Ballroom Marfa Art Fund


Making the World Strange Through Opera: An Introduction to Vidas Perfectas

1 Jul 2014


Sigue leyendo en español

Before the Texas/Mexico premieres of Vidas Perfectas – an all new Spanish-language version of Robert Ashley’s Perfect Lives – in El Paso, Ciudad Juárez, and Marfa, we wanted to present you with a quick primer on some of the important aspects of the piece. The new work, directed by Alex Waterman, has been in development since 2009 and replaces not only the language but the location of the original work, moving from the American Midwest to the Far West Texas desert.

Vidas Perfectas is presented by Ballroom Marfa in conjunction with the El Paso Opera, Whitney Museum of American Art, ISSUE Project Room and Irondale Brooklyn.

Vidas is the realization of years of hard work, rehearsal, and research by the cast and crew, and will be an exciting tribute to Ashley, who passed away earlier this year.

Waterman, who is a founding member of the Plus Minus Ensemble and performs with the Either/Or Ensemble, has been engaging with Ashley and his work for over a decade. He is currently co-writing a book on the composer’s notational scores entitled Robert Ashley: Yes, But is it Edible? and working on his PhD in musicology.

Vidas Perfectas will premiere in El Paso on July 12 and then move to Juaréz (July 13) and Marfa (July 18-19). All the details are on the Vidas Perfectas page.

Who was Robert Ashley?

The Old Cowboy and Penelope Cruz: n+1 on El Paso

10 Jun 2013


We’re just getting around to Debbie Nathan‘s excellent essay for n+1 on the evolution of El Paso, Ballroom’s Far West Texas neighbor — and at 200 miles away, still the nearest source for bahn mi sandwiches if Fat Lyle’s is closed. She discusses development in the city from the ’70s to the present, considering the toll of cartel violence, constrictions in cross-border exchange and shifting political allegiances, and then adds deep context with personal stories of trips to Juárez, neighborhood skateboarders and door-to-door fruit vendors. It’s essential reading for anyone who wants to understand the unique landscape of this often overlooked corner of the Southwest. An excerpt:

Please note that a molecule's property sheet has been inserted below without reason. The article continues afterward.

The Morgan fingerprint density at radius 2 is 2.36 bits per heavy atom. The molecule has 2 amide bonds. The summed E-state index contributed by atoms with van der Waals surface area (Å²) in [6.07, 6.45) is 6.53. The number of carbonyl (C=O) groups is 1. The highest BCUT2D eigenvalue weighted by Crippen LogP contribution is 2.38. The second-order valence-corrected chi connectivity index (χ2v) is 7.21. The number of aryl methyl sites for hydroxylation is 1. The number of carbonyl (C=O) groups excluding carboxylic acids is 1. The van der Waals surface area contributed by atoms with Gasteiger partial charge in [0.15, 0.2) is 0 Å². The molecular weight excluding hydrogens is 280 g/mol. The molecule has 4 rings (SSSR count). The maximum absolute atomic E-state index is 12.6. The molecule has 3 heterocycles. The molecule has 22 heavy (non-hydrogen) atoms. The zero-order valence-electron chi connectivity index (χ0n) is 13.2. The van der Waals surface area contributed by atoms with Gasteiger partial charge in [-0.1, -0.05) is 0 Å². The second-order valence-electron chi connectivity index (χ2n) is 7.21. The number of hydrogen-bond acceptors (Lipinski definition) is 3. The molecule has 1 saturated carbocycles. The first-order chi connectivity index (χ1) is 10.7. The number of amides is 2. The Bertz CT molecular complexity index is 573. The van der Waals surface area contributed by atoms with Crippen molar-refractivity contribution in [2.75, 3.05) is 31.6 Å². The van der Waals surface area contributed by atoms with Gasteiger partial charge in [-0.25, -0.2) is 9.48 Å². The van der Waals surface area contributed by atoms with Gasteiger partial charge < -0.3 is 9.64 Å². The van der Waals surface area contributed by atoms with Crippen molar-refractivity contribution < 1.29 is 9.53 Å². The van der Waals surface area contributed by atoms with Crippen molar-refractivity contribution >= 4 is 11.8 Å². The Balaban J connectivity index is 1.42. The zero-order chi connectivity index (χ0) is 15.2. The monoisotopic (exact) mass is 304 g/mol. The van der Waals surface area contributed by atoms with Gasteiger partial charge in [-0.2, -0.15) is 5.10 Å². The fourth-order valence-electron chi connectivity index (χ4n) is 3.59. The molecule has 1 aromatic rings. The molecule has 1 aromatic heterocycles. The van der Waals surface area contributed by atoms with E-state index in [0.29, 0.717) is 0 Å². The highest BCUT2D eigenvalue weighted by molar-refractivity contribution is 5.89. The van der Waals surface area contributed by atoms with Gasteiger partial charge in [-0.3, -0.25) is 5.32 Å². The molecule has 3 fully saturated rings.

“Of course, there was already entertainment and shopping in downtown El Paso—the mom-and-pops with their steady customers, the embattled and often comical Border Patrol and ATF agents. But this was not what the pols had in mind. The businesspeople hired a focus group firm to go around asking people: If you could retool the city of El Paso into a person or persons, who would those people be? The answer, according to the firm’s report: Matthew McConaughey and Penelope Cruz. And who, the focus group interviewers also asked, did the current, unrehabbed El Paso seem like? The report visually depicted the response as an anonymous Mexican geezer, a dead ringer for the elderly men in Stetsons over at the placita. The report labeled him “The Old Cowboy,” describing him as “dirty,” “lazy,” “uneducated,” and Spanish speaking.

The Old Cowboy could not have been more downscale and contemptible. The problem, however, was that he looked just like many El Pasoans’ beloved papás y abuelitos. Indignant, many people began organizing against the downtown renewal plan. It eventually died, after courts outlawed use of eminent domain to tear down private buildings in the Old Cowboy’s stomping grounds.”

Keep reading at n+1.

(via RAM)

Speaking of LEDs

6 Mar 2013


If you’re jonesing for some LED-based art projects but you did’t make it to San Francisco for the unveiling of Leo Villareal’s massive Bay Lights installation, you’re still in luck if you can get to El Paso this Thursday. As Glasstire reports …

On March 7, Douglas Steel, founder of the iE Collective, will be lecturing at UT El Paso’s Rubin Center on the use of LED lighting as “an artistic approach to studying the human brain,” pointing out how “overreliance on the scientific method” had hindered the development of new drugs to treat mental illness. He’s going to demonstate some new lighitng technologies that might be of use to artists.

Get all the event specifics at ArtReach website. The iE Collective also stages monthly light installations around the Sugarhouse Business District of Salt Lake City, UT as a part of the monthly Sugarhouse Art Walk.